Tuesday, April 27, 2010

Lacking a bit of Real Fear

I failed to make the cut for the final twenty in the Campaign for Real Fear. It's disappointing, but hardly surprising. There were a hundred entrants on the last day alone. To stand out amongst that would take something fairly spectacular and I think I only managed to muster okay.

Here's the story anyway:


It wasn't a race hate crime. I know what they're saying, but they're wrong. What happened to Abdul Razzaq had nothing to do with the colour of his skin.

It was because of the other...stuff.

We knew. We all knew. Word gets around.

The authorities never do anything though. Not until it's too late.

We weren't going to let that happen.

It was Bill Jackson's idea. He got it after visiting some museum in Europe.

We got the cartwheel from Roger Carter's pub. It was a huge wooden thing that took up most of the back wall.

We got Razzaq as he was shutting up his shop. John Cooper shoved a bag over his head and we bundled him into the back of Dave Shirley's van.

There's a big flat rock out by the edge of the common. We tied him to it with his arms and legs stretched wide. He put up a fight and cussed us good and proper, but there were too many of us.

He looked puzzled when we rolled out the wheel. I was puzzled too. It was just a wheel - big, wooden, solid, maybe six feet across.

And heavy. Really heavy.

Bill got the two biggest men - that was me and Dave Shirley - to pick it up and carry it over Razzaq's body. Bill gave the signal and we smashed the edge of the wheel down on Razzaq's arm. I thought it was the worst sound I'd ever hear in my life, like a cleaver coming down on a slab of meat, only wetter. But it wasn't. That came later.

We ignored Razzaq's screams, lifted the wheel back up and then brought it back down again with another of those thuds that travels right up through your bones. All told I reckon we dropped the wheel on him maybe twelve or thirteen more times - three for each arm, four for each leg.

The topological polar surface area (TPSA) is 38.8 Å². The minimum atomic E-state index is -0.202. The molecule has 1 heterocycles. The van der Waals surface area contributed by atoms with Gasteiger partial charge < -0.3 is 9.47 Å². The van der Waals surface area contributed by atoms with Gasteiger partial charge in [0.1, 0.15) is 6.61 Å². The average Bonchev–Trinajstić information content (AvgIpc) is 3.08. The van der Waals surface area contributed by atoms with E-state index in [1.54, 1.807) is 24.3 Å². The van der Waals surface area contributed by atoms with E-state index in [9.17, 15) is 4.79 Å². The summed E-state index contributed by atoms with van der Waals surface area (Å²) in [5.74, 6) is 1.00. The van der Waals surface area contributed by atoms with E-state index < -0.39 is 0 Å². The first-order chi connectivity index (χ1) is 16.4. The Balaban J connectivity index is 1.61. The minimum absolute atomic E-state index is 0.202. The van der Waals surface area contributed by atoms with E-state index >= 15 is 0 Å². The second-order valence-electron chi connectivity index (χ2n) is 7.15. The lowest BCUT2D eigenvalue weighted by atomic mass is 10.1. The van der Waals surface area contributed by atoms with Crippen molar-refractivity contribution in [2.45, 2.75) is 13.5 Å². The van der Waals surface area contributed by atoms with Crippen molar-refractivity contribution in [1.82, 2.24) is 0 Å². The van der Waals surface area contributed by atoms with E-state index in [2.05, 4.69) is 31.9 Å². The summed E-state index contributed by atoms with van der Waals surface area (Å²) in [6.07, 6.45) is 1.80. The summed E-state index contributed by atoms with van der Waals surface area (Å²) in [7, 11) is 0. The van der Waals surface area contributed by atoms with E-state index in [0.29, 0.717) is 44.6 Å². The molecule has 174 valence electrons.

Then we put him on the wheel. That was the worst part - threading his arms and legs through the spokes. His limbs were all floppy and flexible. I remember thinking he was just like that Mr Men character...what's his name? Mr Tickles, yeah that's it, the one with arms like snakes. As I twisted his arm between those thick wooden spokes I heard his splintered bones grind together. It's the worst sound you'll ever hear. It's more than a sound, it's a feeling - like nails down a blackboard or broken glass in a sock - that gets right inside you, rucks up the skin on your forearms, sets your teeth on edge.

We hoisted the wheel up on a stake and left him there, mumbling to whatever god he worshipped, while the sun went down behind the trees.

It wasn't because he was black. We're not racist.

We did it because he was a kiddie-fiddler.

We wanted our kids to be safe. If you've got any of your own you'd understand.

You'd know he deserved it.

He was a paedophile.

Wasn't he?


Trying to get below 500 words was an interesting exercise. I think this was a story that needed to linger over each thud of the wheel coming down to make the reader wince with each strike. In that respect it's probably not the right story for the length.

Not bad, but not good enough. And yeah, it is exactly one of those 'nothing as scary as us humans' stories I railed against a couple of posts ago. Serves me right then. :D

Ah well. A nice distraction, but now it's time to get back to the girls with horns, wings, tails and insatiable sexual appetites.


  1. Very good story, definitely made me wince! Were you inspired by A Nightmare on Elm Street? I hear the remake's awful, but I'm a big fan of the original. Though yeah, I think this needed to be longer. 500 words is an awfully tight constraint, almost more the length of a poem than a proper story. Can't wait to see you get back to the hot stuff, but must say I like your writing x-rated or not!

  2. More by Shirley Jackson's "The Lottery". The Nightmare on Elm Street remake isn't too bad. They tried to stay faithful to the original, but it kind of feels redundant, like a lot of the recent horror remakes. I might write more on it in the blog later.